A New Look For Tired, Old Jack05/13/2009 at 12:58 | Posted in Critique, Design, Logo | Leave a comment
Tags: burgers, fast food, jack in the box
Jack in the Box has always been a bit of a mystery to me. Maybe because they’re weren’t any in Florida. Maybe it was those ubiquitous antenna balls. Maybe it was because the only thing I really knew about them was that a contamination in their meat claimed the lives of a few people a decade or so ago.
In any case this mystery was never really filled me with the warm-fuzzies. However, I recently came across the new Jack in the Box logo at the end of one of their commercials and it stuck me as being fairly attractive, something refreshing, something a little different from this stale fast food brand.
Jack in the Box is one of those companies that exists in the hinterlands of public awareness, yet somehow manages to stay around despite being an arguably average fast food joint with nothing really going for it save a decent, if tiresome marketing campaign. This is exemplified in their old logo which looks sorely dated and stale. The typeface is clunky and inconsistent letterforms are a metaphor for the brand itself. In a word, blah.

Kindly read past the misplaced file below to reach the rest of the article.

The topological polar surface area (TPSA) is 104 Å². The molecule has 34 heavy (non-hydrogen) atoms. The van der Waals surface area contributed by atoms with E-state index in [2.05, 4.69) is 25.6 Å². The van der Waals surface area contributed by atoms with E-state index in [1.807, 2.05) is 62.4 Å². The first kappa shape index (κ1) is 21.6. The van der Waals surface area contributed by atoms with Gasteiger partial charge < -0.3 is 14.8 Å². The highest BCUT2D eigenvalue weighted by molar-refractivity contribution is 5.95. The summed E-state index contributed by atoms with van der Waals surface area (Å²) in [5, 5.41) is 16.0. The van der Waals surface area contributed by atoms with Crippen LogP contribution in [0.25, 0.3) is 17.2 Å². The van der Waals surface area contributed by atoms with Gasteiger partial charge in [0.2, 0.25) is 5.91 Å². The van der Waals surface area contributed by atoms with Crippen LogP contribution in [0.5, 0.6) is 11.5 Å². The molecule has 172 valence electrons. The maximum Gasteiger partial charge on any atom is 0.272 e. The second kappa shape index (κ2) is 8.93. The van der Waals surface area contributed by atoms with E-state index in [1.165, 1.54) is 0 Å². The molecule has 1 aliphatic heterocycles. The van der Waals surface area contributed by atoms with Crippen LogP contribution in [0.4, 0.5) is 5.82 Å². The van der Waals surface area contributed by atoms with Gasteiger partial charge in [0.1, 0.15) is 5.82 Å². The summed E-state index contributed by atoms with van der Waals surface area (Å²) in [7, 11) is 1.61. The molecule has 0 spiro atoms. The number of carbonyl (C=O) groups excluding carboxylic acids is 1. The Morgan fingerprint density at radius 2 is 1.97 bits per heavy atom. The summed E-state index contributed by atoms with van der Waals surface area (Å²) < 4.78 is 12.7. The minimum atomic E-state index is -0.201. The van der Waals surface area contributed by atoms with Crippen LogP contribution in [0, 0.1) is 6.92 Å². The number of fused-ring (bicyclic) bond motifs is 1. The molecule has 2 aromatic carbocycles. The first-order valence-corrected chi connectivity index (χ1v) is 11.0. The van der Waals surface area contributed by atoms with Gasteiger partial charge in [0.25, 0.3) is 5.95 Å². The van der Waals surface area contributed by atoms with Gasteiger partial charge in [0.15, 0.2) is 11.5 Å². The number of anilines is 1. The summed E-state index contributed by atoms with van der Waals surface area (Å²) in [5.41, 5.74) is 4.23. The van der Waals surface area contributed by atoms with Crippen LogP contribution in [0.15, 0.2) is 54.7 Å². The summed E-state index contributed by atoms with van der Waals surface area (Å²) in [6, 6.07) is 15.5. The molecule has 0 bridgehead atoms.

By contrast, their new logo seeks to capture a sense of nostalgia while keeping an eye on the future. In a simple and literal twist, they have added dimension to their once lifeless symbol reinforcing the idea of a “box” while giving it a dynamic quality. Touches such as the rounded outside corners and simple two-color design help recall the old logo while giving it a bit more life.
The typeface used for “Jack” has an attractive, retro, hand-lettered look common in advertising in the late 1950’s and 60’s. It lends a feeling of timelessness and simplicity (two ideas that seem to be cropping up in this economic climate.) The sweeping leg of the “K” even seems to suggest a bit of a smile.
But not everything is rosy with Jack. Once you get past the refreshing icon, you’re stuck with the rest of the logo, presented to you as an afterthought in a simple, almost futuristic typeface. While it could not have been simply shoved into the cube, there could have been more of an effort to make it part of the logo itself rather than just hanging out, all alone down there.
Only time will tell if a tweak of the logo can reel them in from the edge of fast food obscurity.